The hidden side of Norwegian cabin fairytale: climate implications of multi-dwelling lifestyle

Jin Xue*, Petter Næss, Harpa Stefansdottir, Rasmus Steffansen, Tim Richardson

*Corresponding author for this work

Research output: Contribution to journalArticlepeer-review

7 Citations (Scopus)


In addition to a primary dwelling, having access to a non-primary dwelling for leisure activities is a mass phenomenon with a long tradition in Norway. This paper questions the Norwegian multi-dwelling lifestyle by critically discussing its climate implications. Based on a questionnaire survey and in-depth interviews with persons having access to non-primary dwellings, the paper analyzes the mobility pattern and housing consumption pattern of the multi-dwelling lifestyle. Two lifestyle groups are distinguished: traditional, and modern multi-dwelling lifestyles. A discussion of the climate implications of the two multi-dwelling lifestyles suggests that the traditional non-primary dwelling lifestyle is less climate harmful than the modern one. Furthermore, informed by the weak and strong sustainability perspectives, the paper suggests two climate policy pathways in order to raise and enrich the debates on climate-friendly development of the multi-dwelling lifestyle.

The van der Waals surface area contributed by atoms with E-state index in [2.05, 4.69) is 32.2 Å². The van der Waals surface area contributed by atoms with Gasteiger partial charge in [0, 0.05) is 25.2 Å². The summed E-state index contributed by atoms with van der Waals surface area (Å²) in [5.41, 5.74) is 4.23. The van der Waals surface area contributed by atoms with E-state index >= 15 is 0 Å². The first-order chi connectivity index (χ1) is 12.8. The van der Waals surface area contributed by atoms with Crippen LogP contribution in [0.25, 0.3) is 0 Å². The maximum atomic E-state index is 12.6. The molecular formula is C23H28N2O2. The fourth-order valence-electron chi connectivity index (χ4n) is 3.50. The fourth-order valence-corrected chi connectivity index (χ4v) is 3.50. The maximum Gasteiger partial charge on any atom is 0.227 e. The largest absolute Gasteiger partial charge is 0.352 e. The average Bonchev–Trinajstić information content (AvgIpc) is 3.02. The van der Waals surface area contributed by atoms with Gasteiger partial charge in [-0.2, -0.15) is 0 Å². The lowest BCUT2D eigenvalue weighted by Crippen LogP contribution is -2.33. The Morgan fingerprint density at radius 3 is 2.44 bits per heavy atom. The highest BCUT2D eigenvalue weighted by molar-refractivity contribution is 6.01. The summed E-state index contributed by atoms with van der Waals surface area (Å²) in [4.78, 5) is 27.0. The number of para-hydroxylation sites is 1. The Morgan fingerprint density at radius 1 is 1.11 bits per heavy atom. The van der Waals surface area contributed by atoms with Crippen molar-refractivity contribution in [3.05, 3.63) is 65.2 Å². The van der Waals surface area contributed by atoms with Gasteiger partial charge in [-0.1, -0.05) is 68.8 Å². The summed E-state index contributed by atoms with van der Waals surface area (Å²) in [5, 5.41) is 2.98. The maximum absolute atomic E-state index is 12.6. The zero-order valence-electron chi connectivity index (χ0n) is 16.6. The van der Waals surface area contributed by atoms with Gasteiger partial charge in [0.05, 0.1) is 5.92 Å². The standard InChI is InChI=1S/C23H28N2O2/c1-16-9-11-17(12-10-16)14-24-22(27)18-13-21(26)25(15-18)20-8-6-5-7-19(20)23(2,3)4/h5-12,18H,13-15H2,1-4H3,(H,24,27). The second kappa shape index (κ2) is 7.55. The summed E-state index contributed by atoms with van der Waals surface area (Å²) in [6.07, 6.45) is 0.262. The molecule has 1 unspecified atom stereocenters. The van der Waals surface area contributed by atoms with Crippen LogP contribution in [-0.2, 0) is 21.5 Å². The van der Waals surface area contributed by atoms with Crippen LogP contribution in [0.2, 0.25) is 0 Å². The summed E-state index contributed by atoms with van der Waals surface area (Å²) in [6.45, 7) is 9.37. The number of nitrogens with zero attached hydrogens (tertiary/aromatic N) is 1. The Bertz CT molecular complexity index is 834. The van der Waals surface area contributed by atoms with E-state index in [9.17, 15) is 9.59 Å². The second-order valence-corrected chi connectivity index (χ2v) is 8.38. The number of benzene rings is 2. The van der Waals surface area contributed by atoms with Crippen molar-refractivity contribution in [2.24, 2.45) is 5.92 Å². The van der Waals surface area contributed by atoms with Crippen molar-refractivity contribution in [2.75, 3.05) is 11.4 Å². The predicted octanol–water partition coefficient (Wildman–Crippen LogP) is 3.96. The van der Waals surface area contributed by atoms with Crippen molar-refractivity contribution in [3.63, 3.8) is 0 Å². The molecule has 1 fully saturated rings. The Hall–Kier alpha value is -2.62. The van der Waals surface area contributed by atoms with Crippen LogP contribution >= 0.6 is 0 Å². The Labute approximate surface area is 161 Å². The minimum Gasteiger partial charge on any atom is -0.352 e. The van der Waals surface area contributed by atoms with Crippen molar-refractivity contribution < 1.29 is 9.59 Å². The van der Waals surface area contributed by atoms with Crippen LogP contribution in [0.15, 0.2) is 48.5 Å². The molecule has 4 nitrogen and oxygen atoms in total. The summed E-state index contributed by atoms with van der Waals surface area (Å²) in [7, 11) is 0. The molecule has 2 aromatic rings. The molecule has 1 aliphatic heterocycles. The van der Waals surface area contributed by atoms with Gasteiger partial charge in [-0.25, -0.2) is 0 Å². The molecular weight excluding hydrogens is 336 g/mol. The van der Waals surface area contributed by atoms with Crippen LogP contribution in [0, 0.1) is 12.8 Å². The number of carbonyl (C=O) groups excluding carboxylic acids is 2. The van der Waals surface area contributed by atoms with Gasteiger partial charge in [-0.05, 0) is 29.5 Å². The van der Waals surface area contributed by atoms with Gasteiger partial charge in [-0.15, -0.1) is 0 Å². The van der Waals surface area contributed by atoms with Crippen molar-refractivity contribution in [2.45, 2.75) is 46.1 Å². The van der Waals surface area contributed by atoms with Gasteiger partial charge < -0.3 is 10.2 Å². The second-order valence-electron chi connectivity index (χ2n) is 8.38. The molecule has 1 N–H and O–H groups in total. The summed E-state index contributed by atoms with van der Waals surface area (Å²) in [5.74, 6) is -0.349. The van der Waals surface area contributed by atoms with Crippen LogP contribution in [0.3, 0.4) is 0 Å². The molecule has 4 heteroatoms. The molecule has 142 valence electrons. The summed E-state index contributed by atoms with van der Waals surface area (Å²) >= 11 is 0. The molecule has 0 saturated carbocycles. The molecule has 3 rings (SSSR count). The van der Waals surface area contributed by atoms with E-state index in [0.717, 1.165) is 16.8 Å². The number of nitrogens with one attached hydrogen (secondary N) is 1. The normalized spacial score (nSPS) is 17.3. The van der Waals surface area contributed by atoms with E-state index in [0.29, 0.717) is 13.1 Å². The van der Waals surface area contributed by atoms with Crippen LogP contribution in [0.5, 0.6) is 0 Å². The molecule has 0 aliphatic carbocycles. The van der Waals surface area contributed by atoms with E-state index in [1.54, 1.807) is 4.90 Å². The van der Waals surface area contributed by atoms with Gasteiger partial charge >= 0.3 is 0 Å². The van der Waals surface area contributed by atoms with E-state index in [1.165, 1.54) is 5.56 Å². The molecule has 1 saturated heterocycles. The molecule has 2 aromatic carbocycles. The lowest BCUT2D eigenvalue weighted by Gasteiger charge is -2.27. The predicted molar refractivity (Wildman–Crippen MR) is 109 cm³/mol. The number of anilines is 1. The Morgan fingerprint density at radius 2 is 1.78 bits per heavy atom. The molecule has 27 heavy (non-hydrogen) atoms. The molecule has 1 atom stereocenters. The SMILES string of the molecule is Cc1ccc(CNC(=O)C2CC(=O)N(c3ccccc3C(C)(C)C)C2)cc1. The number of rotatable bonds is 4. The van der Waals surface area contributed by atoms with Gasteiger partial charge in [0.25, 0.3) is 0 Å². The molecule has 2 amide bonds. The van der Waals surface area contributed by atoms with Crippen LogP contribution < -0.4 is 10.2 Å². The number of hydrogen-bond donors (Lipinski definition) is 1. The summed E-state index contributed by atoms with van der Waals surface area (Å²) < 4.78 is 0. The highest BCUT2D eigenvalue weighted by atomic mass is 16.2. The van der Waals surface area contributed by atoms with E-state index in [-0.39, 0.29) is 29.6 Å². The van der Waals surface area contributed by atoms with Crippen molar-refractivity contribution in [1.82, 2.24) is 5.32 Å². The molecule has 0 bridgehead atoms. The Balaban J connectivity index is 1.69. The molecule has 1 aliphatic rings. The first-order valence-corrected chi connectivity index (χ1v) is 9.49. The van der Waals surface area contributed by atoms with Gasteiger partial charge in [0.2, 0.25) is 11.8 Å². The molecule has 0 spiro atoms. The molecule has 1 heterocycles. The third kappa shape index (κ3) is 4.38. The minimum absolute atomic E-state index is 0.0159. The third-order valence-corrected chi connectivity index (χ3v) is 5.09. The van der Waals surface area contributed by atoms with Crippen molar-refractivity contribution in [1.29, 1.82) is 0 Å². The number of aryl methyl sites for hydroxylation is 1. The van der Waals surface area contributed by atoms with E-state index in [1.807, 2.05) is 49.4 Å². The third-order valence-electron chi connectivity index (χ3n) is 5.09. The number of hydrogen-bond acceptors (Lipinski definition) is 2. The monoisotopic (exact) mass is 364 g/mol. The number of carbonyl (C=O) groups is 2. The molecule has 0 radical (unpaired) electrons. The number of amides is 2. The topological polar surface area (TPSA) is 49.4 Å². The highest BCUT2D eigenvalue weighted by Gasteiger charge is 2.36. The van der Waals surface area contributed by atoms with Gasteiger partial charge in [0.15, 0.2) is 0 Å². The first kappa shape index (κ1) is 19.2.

Original languageEnglish
Pages (from-to)459-484
Number of pages26
JournalScandinavian Journal of Hospitality and Tourism
Publication statusPublished - 2020

Bibliographical note

Publisher Copyright:
© 2020, © 2020 The Author(s). Published by Informa UK Limited, trading as Taylor & Francis Group.

Other keywords

  • Cabin
  • climate change
  • housing consumption
  • mobility
  • multi-dwelling lifestyle


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